4. The husband in his petition further alleged that his wife under sadistic cravings had drugged him and he had become sick with severe infection in his stomach. The doctors had given up hope of curing him. He was shifted to a rented house where his relatives arranged for his treatment. His wife was brought there against her will but she had misbehaved with his relatives and had left him on her own accord with positive intention of not returning again. Thereafter, the husband was allegedly cured by means ot a supernatural drug. The husband claimed in his petition under Section 10 that he had always hoped that with the passage of time his wife would understand his difficulties and would mend her habits and manners. He had patiently waited but his hopes were shattered. She and her men had threatened him time and again unless he would agree to go back to his father-in-law's house. She had tried to vilify and humiliate her husband on many occasions by going to his college and residence with her associates and hired goondas propagating and throwing insults against him. She had maliciously written offensive letters to the college authorities and other persons levelling false accusation. He was thereby humiliated. She had published offensive leaflets levelling false accusation against him. The respondent husband in his petition under Section 10 inter alia averred that from the conduct of his wife he had a reasonable doubt that if he lived with her, it would be harmful and injurious both for his mind and body. Hence he had been compelled to apply for judicial separation. The husband in his petition had also alleged that his wife had established an illicit relation and intimacy with one Debabrata Chakraborty. The said allegation however, was not ultimately pressed and Mr. B. K. Ghosh, learned advocate, for the respondent in this appeal, also submitted that his client does not wish to make any submission in respect of the said allegation against the appellant. The trial Court allowed the husband's prayer for amendment of the petition under Section 10 containing the alleged particulars of mental cruelty of his wife. The respondent husband had examined one Sambhu Nath Chatterjee as P. W. 1 and himself as P. W. 2. He had proved some letters written by his wife Bijoli. The appellant wife had examined her sister and herself. She had also produced some letters to rebut the case against her. The learned Additional District Judge believed the evidence given on the husband's side, found that the wife was guilty of mental cruelty towards her husband, The learned Additional District Judge did not record any finding of physical cruelty against the wife and in fact at the trial the husband did not attempt to prove the said kind of cruelty. The learned Additional District Judge held that the real trouble had started when the husband started coaching a girl student named Lipika and the wife had falsely alleged that there was an improper or immoral relationship between her husband and Lipika. The wife by making false allegations about his conduct and behaviour had shocked her husband. The learned Additional District Judge further held that it was for the wife to prove that her husband had been living in adultery with Sarbani Chatterjee, daughter of Sambhu Nath Chatterjee, P. W. 1. The learned Additional District Judge held that the said allegations to be absolutely a myth and that the wife with a view to damaging the reputation and character of her husband had cooked up the said story. The wife had made false allegations against her husband by writing letters, making representations and by circulating leaflets. Therefore, she was guilty of acts of cruelty within the meaning of Section 10(1)(b) of the Hindu Marriage Act. The learned Additional District Judge also found that the wife had deserted her husband in the year 1967.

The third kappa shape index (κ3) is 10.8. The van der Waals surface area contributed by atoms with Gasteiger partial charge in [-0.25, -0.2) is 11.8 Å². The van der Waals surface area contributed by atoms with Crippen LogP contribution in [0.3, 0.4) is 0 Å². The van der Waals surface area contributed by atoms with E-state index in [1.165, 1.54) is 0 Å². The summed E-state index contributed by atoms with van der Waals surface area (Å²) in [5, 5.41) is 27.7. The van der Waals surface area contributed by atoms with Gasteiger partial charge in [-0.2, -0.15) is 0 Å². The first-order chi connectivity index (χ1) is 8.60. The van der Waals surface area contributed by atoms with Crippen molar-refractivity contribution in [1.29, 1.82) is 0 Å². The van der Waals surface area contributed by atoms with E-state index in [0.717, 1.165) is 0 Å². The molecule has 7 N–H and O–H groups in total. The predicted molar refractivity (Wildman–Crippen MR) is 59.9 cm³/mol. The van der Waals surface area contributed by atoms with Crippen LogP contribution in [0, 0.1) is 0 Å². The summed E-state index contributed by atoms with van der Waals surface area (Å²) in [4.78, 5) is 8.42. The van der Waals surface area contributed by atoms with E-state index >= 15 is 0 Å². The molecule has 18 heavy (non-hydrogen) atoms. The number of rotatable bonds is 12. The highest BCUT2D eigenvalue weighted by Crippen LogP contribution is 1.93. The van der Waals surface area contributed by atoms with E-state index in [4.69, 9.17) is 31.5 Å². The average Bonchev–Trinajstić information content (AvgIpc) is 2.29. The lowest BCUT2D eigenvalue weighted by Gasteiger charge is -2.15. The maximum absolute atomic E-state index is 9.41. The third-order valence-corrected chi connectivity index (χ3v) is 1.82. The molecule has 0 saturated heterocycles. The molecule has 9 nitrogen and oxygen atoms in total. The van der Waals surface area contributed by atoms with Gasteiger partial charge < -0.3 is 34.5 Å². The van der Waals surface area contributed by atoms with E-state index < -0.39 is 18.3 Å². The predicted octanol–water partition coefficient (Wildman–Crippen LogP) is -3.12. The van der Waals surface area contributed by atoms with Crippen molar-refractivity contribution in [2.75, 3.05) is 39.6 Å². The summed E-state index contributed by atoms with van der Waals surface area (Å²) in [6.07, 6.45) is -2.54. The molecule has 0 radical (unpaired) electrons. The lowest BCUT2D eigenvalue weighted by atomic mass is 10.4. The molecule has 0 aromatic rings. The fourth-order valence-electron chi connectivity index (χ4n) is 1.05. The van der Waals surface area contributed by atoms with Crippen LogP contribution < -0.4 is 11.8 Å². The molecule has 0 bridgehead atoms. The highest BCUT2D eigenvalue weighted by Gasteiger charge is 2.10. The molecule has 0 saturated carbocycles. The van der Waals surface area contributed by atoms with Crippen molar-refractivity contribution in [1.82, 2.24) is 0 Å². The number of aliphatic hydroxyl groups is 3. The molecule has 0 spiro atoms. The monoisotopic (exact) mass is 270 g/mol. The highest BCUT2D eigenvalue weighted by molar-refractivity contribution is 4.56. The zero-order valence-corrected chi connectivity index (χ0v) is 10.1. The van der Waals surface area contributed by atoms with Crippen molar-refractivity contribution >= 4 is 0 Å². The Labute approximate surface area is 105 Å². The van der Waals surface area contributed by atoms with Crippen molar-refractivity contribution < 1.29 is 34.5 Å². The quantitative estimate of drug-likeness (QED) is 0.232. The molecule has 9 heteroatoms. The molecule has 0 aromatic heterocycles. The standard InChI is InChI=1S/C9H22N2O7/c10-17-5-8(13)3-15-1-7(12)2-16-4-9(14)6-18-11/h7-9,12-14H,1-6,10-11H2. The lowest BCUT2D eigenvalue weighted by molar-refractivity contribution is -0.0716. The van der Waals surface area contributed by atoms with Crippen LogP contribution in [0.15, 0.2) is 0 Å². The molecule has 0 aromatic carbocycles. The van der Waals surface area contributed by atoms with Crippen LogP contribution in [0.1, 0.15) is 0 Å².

5. We may proceed to examine the evidence adduced in the case in the light of the probabilities and surrounding circumstances. Admittedly, the respondent Sukomal was given shelter in the house of the appellant's father some time before he appeared in the M A. Examination and after his marriage with the appellant on 27th March, 1963 the parries had lived at the residence of the appellant's father. At the beginning the wife's behaviour towards her husband was good, even according to her husband but he alleged that about one and half years after their marriage his wife changed her behaviour. One and half years from the date of their marriage would be about the last quarter of the year 1964 But no credible reason was given by Sukomal for this change of attitude of his wife apart from his vague allegations of her exhibiting a superiority complex towards him because of differences in their social status. In fact, in his petition under Section 10 of the Hindu Marriage Act, the husband had alleged that from the year 1965 his wife had begun to misbehave. According to the evidence given by him his father-in-law was a Clearing Agent of the Customs Department but there was no precise evidence about the financial condition of the wife's family. There was no evidence that Bijoli's fattier compared to her husband enjoyed a high social status. There was no reason for considering Sukomal as inferior in any way. He was holder of a 1st Class Master's degree. In April, 1964 he was offered admission to the Graduate School of Arts and Science of Harvard University (vide Ext. 1). In November, 1964 the respondent was appointed as a Lecturer in the Government Sanskrit College. Therefore, it was highly improbable that his wife would have ill-treated him and in fact in the year 1965 when he was no longer an unemployed person. Some relatives of the respondent husband lived at Jalpaiguri and both the husband and the wife several times had visited them. The plaintiff busband did not attempt to prove the allegations in paragraph 10 of his petition under Section 10 of the Hindu Marriage Act that his wife had demonstrated with unusual vanity and superiority complex and had quarrelled with the members of his family or that she used to despise or hate them. In fact, apart from examining Sambhu Nath Chatterjee, P. W. 1, in whose tenanted house the husband had (been) allegedly living as a paying-guest in the end of the year 1967, no relative of the two parties was examined as a witness to prove that Bijoli had ill-treated her husband and his relatives. Therefore, there was no corroboration of these vague and general statements made by the husband in course of his evidence that his wife used to display a superiority complex and that she used to abuse and insult him. The parties had recently married, both were young and the husband who was a qualified person had secured a Lecturership in the Government Sanskrit College. While the husband was doing research work his wife was still a college student. We find no cogent reason has been given why Bijoli would behave so unnaturally with her husband. Therefore, we are not prepared to believe that after one and half yean of their marriage the wife had changed her behaviour or that she used to abuse and slight her husband. It was the case of both parties that on 7th December, 1966 the appellant wife had given birth to a child at Chittaranjan Hospital and the child unfortunately died within a few days. Within two days of the birth of the said child the respondent husband had left Calcutta for appearing in an interview at Patiala. He had returned after the death of their child. The respondent Husband did not examine any doctor or any hospital staff to corroborate his allegation that his wife used to assault even the doctors who came to examine her during her pregnancy. We also find that it was utterly improbable that his wife did not co-operate with the doctors at the time of the delivery of her child.